While in Philadelphia, he attended Joseph Priestly’s Unitarian church and probably would have done so in Virginia, if one had been available. Priestley had founded the Unitarian Society in London in 1791, three years before immigrating to America. Jefferson had entered many notes from the writings of the leaders of the Enlightenment into his copy books at William and Mary and found that he greatly admired Priestly’s similar philosophy. While Jefferson served as a member of the Board of Visitors of William and Mary, he helped to abolish its divinity school and replace its two professors with professors of science and law. Jefferson did revere Jesus, but as a great religious reformer, teacher of ethics, and as a moral example to, not as a savior of, mankind. In his later years, he produced an edited version of the New Testament, from which he redacted the “corrupted” passages, which he considered to be illogical and unreasonable, added by partisan priests promoting their new religion. The resulting “Life and Morals of Jesus” was published after his death. We often call it the “Jefferson Bible”.

Now, seemingly unaware that our Constitution is a secular, not religious, document the reactionary members of the Texas Board of Education push Creationism as an opposing view and they have downplayed Jefferson to just a few short sentences in their approved history books. To see why his ideas provoke such fear, one need only read Jefferson:

"I have sworn on the altar of God eternal hostility against every form of tyranny over the mind of man."
--to Benjamin Rush, 1800

"I never will, by any word or act, bow to the shrine of intolerance or admit a right of inquiry into the religious opinions of others."
--to Edward Dowse, 1803

"The legitimate powers of government extend to such acts only as are injurious to others. But it does me no injury for my neighbor to say there are twenty Gods or no God."
--in Notes on the State of Virginia, 1781-83

"Whenever... preachers, instead of a lesson in religion, put [their congregation] off with a discourse on the Copernican system, on chemical affinities, on the construction of government, or the characters or conduct of those administering it, it is a breach of contract, depriving their audience of the kind of service for which they are salaried, and giving them, instead of it, what they did not want, or, if wanted, would rather seek from better sources in that particular art or science."
--to P. H. Wendover, 1815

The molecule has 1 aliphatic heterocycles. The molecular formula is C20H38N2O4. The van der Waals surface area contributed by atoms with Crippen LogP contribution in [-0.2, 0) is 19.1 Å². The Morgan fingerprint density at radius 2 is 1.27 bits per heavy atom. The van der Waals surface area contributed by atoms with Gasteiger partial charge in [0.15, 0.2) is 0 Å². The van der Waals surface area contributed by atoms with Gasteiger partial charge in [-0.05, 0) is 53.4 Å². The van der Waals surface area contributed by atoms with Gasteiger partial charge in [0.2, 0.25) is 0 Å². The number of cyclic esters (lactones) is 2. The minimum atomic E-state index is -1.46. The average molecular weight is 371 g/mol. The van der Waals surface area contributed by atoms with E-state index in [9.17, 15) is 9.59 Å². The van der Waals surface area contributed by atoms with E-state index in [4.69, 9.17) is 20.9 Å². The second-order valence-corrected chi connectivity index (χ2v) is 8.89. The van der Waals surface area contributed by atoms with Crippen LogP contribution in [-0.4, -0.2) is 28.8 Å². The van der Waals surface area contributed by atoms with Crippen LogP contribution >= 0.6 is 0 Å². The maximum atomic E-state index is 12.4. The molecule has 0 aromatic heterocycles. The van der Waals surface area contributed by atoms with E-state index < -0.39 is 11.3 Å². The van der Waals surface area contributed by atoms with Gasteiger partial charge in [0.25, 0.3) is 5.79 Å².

"I am really mortified to be told that, in the United States of America, a fact like this [i.e., the purchase of an apparent geological or astronomical work] can become a subject of inquiry, and of criminal inquiry too, as an offense against religion; that a question about the sale of a book can be carried before the civil magistrate. Is this then our freedom of religion? and are we to have a censor whose imprimatur shall say what books may be sold, and what we may buy? And who is thus to dogmatize religious opinions for our citizens? Whose foot is to be the measure to which ours are all to be cut or stretched? Is a priest to be our inquisitor, or shall a layman, simple as ourselves, set up his reason as the rule for what we are to read, and what we must believe? It is an insult to our citizens to question whether they are rational beings or not, and blasphemy against religion to suppose it cannot stand the test of truth and reason. If [this] book be false in its facts, disprove them; if false in its reasoning, refute it. But, for God's sake, let us freely hear both sides, if we choose."
--to N. G. Dufief, 1814

" .. I am myself an empyric in natural philosophy, suffering my faith to go no further than my facts. I am pleased, however, to see the efforts of hypothetical speculation, because by the collisions of different hypotheses, truth may be elicited, and science advanced in the end."
--to George P. Hopkins, 1822

"History I believe furnishes no example of a priest-ridden people maintaining a free civil government. This marks the lowest grade of ignorance, of which their political as well as religious leaders will always avail themselves for their own purpose."
--to Baron von Humboldt, 1813

"And the day will come when the mystical generation of Jesus, by the supreme being as his father in the womb of a virgin will be classed with the fable of the generation of Minerva in the brain of Jupiter. But may we hope that the dawn of reason and freedom of thought in these United States will do away with this artificial scaffolding, and restore to us the primitive and genuine doctrines of this most venerated reformer of human errors."
--to William Roscoe, 1820

Regarding the University of Virginia, which he founded:

"This institution will be based on the illimitable freedom of the human mind. For here we are not afraid to follow truth wherever it may lead, nor to tolerate any error so long as reason is left free to combat it."
--to Thomas Cooper, 1814

"… a professorship of theology should have no place in our institution."
--to John Adams, 1823


Larian LeQuella said...

I need to share this!

JD Curtis said...

Complete and utter poppycock. I have begun to formulate my response here. Feel free to pass this along to Mr Miller should he wish to comment.